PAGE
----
So we were already inflicted with a case of road rage when we began searching for the hostel we had made a reservation with. We scoured the blocks around the point on the map provided by Hostelworld, and each time we would ask someone on the street for help, they would lead us to an expensive hotel that was not our hostel. When we finally called the place, we could barely make out that we needed to meet the hostel manager at a landmark hospital far from our present location so that he could take us to the rest of the way. Instead, we tried to find a cheap hotel in the location we actually wanted to base out of. However, several receptionists refused to let us take our bicycles into the room, which was the first time we had met any resistance with that in two months of travel. I am telling you, there is no love for the bicycle in Xian.
We gave up and reluctantly cycled to the obscure location of our hostel, where we had to fend off occupants of the 35-floor mixed residential and commercial building in order to squeeze our bikes into one of three slow elevators. The bizarre hostel manager took us up to the 13th floor to check-in, but our room was actually on the 11th, so we got the pleasure of repeating the elevator process again. By the time we got in to our basic room and slurped down some instant ramen from the corner store for dinner, it was 1:00am.
After sleeping in and taking advantage of a free washing machine the next day, we headed to the bustling Muslim Quarter where delicious street snacks were in abundance and we had a great time wandering the streets on foot. Close to sunset, I had the epiphany that we should watch it from Xian's city wall. We raced over to the south gate, bought our pricey tickets, and wheeled our bicycles toward the entrance. The guard pointed to them and shook his hand in the "no" gesture we have become all too familiar with. We argued back knowing that there were bicycle rentals directly above us up on the wall. He made a show of radioing someone to confirm, but did not budge in the end, citing safety concerns. Somehow it is safer to ride a rented bicycle that you are unfamiliar with than your own... I would have rather that he just explained the situation for what is really was: a way to make more money! Anyhow, by the time we locked our bikes up outside the gate and climbed the stairs to the top of the wall, we saw just a sliver of sun set behind some skyscrapers for half a second, so the second aspect of our vision was denied as well.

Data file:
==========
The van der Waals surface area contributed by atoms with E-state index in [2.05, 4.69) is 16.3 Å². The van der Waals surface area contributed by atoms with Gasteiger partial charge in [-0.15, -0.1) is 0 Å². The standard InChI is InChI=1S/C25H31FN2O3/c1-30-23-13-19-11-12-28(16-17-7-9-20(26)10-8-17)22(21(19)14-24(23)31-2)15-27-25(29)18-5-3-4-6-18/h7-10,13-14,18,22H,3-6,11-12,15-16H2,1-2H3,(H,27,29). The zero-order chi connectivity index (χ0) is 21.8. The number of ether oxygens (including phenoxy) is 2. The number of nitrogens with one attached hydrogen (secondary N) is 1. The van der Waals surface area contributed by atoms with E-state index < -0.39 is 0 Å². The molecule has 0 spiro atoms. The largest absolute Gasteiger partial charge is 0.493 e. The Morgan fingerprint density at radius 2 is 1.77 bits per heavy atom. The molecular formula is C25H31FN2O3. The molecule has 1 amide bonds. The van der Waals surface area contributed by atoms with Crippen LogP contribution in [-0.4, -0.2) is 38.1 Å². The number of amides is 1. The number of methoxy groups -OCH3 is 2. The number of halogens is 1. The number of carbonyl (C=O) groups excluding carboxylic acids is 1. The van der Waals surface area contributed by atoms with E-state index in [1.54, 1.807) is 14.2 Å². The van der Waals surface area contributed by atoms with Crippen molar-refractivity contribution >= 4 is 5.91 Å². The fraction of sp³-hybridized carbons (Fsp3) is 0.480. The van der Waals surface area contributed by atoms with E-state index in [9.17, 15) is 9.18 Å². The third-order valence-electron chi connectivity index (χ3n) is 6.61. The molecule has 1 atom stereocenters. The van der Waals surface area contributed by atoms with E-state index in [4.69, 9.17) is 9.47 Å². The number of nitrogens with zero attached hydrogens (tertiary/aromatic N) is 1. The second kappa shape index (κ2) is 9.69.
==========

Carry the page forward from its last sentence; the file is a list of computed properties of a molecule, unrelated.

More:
Since we still wanted to complete the 14-kilometer loop around the wall, we reluctantly walked over to the bike rental station to get an overpriced tandem. We managed to fail at this too since we were short approximately $7.00 on the whopping $34.00 deposit. They preferred to lose a sale rather than trust us not to ride the bike off the wall. Now we were really bumming, but did our best to enjoy strolling along in the dark with the ornate guard towers brightly lit up. Descending the wall, we thought it would be nice to ride back to our hostel via a park alongside the moat encircling the city walls. As soon as we turned off the busy road to enter the park, the security guards gave us that emphatic no-love-for-the-bicycles shake of the hand again. Of course. No one wants us to be on the road and no one wants us to be not on the road. We decided it was time to be done with Xian.